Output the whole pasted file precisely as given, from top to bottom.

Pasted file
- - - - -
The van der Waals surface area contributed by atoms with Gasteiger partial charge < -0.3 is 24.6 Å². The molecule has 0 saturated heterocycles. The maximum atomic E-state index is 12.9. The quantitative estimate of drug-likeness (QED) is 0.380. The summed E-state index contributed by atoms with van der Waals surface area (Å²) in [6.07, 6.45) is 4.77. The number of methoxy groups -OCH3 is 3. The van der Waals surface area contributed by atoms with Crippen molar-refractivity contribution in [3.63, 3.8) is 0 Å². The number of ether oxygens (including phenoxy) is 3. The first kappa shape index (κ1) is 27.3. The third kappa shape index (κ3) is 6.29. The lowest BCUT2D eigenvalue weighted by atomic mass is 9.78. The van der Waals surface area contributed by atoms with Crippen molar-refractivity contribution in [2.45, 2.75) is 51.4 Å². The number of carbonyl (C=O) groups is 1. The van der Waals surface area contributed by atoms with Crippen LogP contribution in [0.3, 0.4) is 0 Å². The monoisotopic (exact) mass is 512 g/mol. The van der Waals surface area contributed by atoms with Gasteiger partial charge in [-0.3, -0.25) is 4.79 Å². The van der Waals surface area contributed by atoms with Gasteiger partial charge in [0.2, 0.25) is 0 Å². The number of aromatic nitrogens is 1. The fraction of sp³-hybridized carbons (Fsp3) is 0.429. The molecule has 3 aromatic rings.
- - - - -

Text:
The van der Waals surface area contributed by atoms with Gasteiger partial charge < -0.3 is 24.6 Å². The molecule has 0 saturated heterocycles. The maximum atomic E-state index is 12.9. The quantitative estimate of drug-likeness (QED) is 0.380. The summed E-state index contributed by atoms with van der Waals surface area (Å²) in [6.07, 6.45) is 4.77. The number of methoxy groups -OCH3 is 3. The van der Waals surface area contributed by atoms with Crippen molar-refractivity contribution in [3.63, 3.8) is 0 Å². The number of ether oxygens (including phenoxy) is 3. The first kappa shape index (κ1) is 27.3. The third kappa shape index (κ3) is 6.29. The lowest BCUT2D eigenvalue weighted by atomic mass is 9.78. The van der Waals surface area contributed by atoms with Crippen molar-refractivity contribution in [2.45, 2.75) is 51.4 Å². The number of carbonyl (C=O) groups is 1. The van der Waals surface area contributed by atoms with Crippen LogP contribution in [0.3, 0.4) is 0 Å². The monoisotopic (exact) mass is 512 g/mol. The van der Waals surface area contributed by atoms with Gasteiger partial charge in [-0.3, -0.25) is 4.79 Å². The van der Waals surface area contributed by atoms with Gasteiger partial charge in [0.2, 0.25) is 0 Å². The number of aromatic nitrogens is 1. The fraction of sp³-hybridized carbons (Fsp3) is 0.429. The molecule has 3 aromatic rings.